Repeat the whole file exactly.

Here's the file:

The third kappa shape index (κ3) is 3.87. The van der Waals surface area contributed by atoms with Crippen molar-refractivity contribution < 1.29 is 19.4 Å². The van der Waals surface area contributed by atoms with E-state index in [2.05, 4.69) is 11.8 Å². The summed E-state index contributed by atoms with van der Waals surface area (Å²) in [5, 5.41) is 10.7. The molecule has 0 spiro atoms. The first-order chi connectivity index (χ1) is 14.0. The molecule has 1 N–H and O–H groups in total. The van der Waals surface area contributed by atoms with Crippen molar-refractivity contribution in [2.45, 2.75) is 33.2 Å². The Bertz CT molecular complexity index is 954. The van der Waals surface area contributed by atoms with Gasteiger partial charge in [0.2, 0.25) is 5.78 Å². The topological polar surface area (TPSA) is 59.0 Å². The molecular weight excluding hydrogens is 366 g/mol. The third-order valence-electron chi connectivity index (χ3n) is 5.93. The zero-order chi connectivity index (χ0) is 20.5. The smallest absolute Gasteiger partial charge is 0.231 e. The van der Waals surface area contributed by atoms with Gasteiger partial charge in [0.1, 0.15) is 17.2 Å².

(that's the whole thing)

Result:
The third kappa shape index (κ3) is 3.87. The van der Waals surface area contributed by atoms with Crippen molar-refractivity contribution < 1.29 is 19.4 Å². The van der Waals surface area contributed by atoms with E-state index in [2.05, 4.69) is 11.8 Å². The summed E-state index contributed by atoms with van der Waals surface area (Å²) in [5, 5.41) is 10.7. The molecule has 0 spiro atoms. The first-order chi connectivity index (χ1) is 14.0. The molecule has 1 N–H and O–H groups in total. The van der Waals surface area contributed by atoms with Crippen molar-refractivity contribution in [2.45, 2.75) is 33.2 Å². The Bertz CT molecular complexity index is 954. The van der Waals surface area contributed by atoms with Gasteiger partial charge in [0.2, 0.25) is 5.78 Å². The topological polar surface area (TPSA) is 59.0 Å². The molecular weight excluding hydrogens is 366 g/mol. The third-order valence-electron chi connectivity index (χ3n) is 5.93. The zero-order chi connectivity index (χ0) is 20.5. The smallest absolute Gasteiger partial charge is 0.231 e. The van der Waals surface area contributed by atoms with Gasteiger partial charge in [0.1, 0.15) is 17.2 Å².